Several binary fingerprints are available. Among others, fragment-based Daylight [10] and Tripos UNITY 2D fingerprints [11] are some of the best known commercial examples.

In the present work, we decided to focus our attention only on the fingerprints available in the Chemistry Development Kit [12],[13], which are free and open source implementations of different fingerprint algorithms.

Furthermore, several similarity coefficients are available; a comprehensive and up-to-date list has been recently summarized by Todeschini et al. [14] and used in the present work to choose similarity coefficients to be tested. Remarkably, Todeschini listed 51 similarity coefficients for binary variables extracted from the literature and compared using both simulated and real data.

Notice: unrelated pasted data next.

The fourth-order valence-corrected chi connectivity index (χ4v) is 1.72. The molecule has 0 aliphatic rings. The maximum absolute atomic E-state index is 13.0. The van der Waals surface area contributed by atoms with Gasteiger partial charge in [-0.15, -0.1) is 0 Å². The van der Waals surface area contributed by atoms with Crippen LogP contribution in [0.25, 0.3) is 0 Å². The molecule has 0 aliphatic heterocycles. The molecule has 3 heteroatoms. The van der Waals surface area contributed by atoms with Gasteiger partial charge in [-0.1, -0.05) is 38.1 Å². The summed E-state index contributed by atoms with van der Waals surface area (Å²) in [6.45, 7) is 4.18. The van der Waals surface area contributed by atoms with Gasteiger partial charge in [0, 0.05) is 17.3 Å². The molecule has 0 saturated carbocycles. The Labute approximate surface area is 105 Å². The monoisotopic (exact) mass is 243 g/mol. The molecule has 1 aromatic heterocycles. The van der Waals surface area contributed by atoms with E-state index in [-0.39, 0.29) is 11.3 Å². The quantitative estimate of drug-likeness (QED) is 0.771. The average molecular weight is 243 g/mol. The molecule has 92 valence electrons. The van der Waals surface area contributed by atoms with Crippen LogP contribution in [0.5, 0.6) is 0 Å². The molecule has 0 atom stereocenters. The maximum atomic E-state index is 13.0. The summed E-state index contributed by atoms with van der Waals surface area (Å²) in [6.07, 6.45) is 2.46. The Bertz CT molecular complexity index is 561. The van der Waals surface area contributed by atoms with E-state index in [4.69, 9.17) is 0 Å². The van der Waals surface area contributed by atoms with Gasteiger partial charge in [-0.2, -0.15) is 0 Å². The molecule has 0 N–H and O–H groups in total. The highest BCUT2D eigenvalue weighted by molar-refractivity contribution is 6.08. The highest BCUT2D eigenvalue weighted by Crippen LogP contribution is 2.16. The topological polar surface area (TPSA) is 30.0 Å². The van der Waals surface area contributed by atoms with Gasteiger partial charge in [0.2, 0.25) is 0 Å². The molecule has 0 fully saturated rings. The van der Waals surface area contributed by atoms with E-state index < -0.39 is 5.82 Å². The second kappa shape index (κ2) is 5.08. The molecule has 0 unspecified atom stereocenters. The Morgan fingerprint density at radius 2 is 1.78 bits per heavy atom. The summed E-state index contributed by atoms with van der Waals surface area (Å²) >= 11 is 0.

Our aim is that of exploring the possibility of blending fingerprints with non-binary structural keys based on constitutional molecular descriptors. The basic idea is that such a combination can help to overcome the drawbacks of a plain fingerprint approach and thus to increase the accuracy of similarity measurements, yet avoiding an excessive calculation complexity. In this respect, we developed an integrated similarity index resulting from the weighted combination of a fingerprint array and three structural keys based on molecular descriptors. We then designed a batch process to evaluate the performances of different fingerprints, different similarity coefficients, and different weighting schemes for the elements contained in the final index.